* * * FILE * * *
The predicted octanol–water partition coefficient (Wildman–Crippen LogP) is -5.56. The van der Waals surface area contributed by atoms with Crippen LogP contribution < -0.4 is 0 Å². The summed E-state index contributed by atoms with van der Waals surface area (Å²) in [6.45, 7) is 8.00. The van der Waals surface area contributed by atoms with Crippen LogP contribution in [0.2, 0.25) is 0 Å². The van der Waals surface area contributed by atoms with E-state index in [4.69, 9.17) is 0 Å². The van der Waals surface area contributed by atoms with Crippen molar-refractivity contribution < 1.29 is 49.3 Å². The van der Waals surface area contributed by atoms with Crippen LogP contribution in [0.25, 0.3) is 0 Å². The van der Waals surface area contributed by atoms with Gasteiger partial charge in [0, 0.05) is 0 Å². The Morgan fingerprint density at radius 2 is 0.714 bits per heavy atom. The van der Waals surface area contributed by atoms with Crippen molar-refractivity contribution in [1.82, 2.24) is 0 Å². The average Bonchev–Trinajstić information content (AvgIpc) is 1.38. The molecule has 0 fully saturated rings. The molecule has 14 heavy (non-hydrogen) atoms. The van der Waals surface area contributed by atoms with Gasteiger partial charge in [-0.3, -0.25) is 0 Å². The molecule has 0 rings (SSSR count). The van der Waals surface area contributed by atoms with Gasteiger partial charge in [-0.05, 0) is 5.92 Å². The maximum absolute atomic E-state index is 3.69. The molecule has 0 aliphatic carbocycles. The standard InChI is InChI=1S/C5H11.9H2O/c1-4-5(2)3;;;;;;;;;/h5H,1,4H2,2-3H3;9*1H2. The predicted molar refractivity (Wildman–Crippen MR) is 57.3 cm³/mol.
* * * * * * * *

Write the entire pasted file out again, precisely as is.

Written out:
The predicted octanol–water partition coefficient (Wildman–Crippen LogP) is -5.56. The van der Waals surface area contributed by atoms with Crippen LogP contribution < -0.4 is 0 Å². The summed E-state index contributed by atoms with van der Waals surface area (Å²) in [6.45, 7) is 8.00. The van der Waals surface area contributed by atoms with Crippen LogP contribution in [0.2, 0.25) is 0 Å². The van der Waals surface area contributed by atoms with E-state index in [4.69, 9.17) is 0 Å². The van der Waals surface area contributed by atoms with Crippen molar-refractivity contribution < 1.29 is 49.3 Å². The van der Waals surface area contributed by atoms with Crippen LogP contribution in [0.25, 0.3) is 0 Å². The van der Waals surface area contributed by atoms with Gasteiger partial charge in [0, 0.05) is 0 Å². The Morgan fingerprint density at radius 2 is 0.714 bits per heavy atom. The van der Waals surface area contributed by atoms with Crippen molar-refractivity contribution in [1.82, 2.24) is 0 Å². The average Bonchev–Trinajstić information content (AvgIpc) is 1.38. The molecule has 0 fully saturated rings. The molecule has 14 heavy (non-hydrogen) atoms. The van der Waals surface area contributed by atoms with Gasteiger partial charge in [-0.3, -0.25) is 0 Å². The molecule has 0 rings (SSSR count). The van der Waals surface area contributed by atoms with Gasteiger partial charge in [-0.05, 0) is 5.92 Å². The maximum absolute atomic E-state index is 3.69. The molecule has 0 aliphatic carbocycles. The standard InChI is InChI=1S/C5H11.9H2O/c1-4-5(2)3;;;;;;;;;/h5H,1,4H2,2-3H3;9*1H2. The predicted molar refractivity (Wildman–Crippen MR) is 57.3 cm³/mol.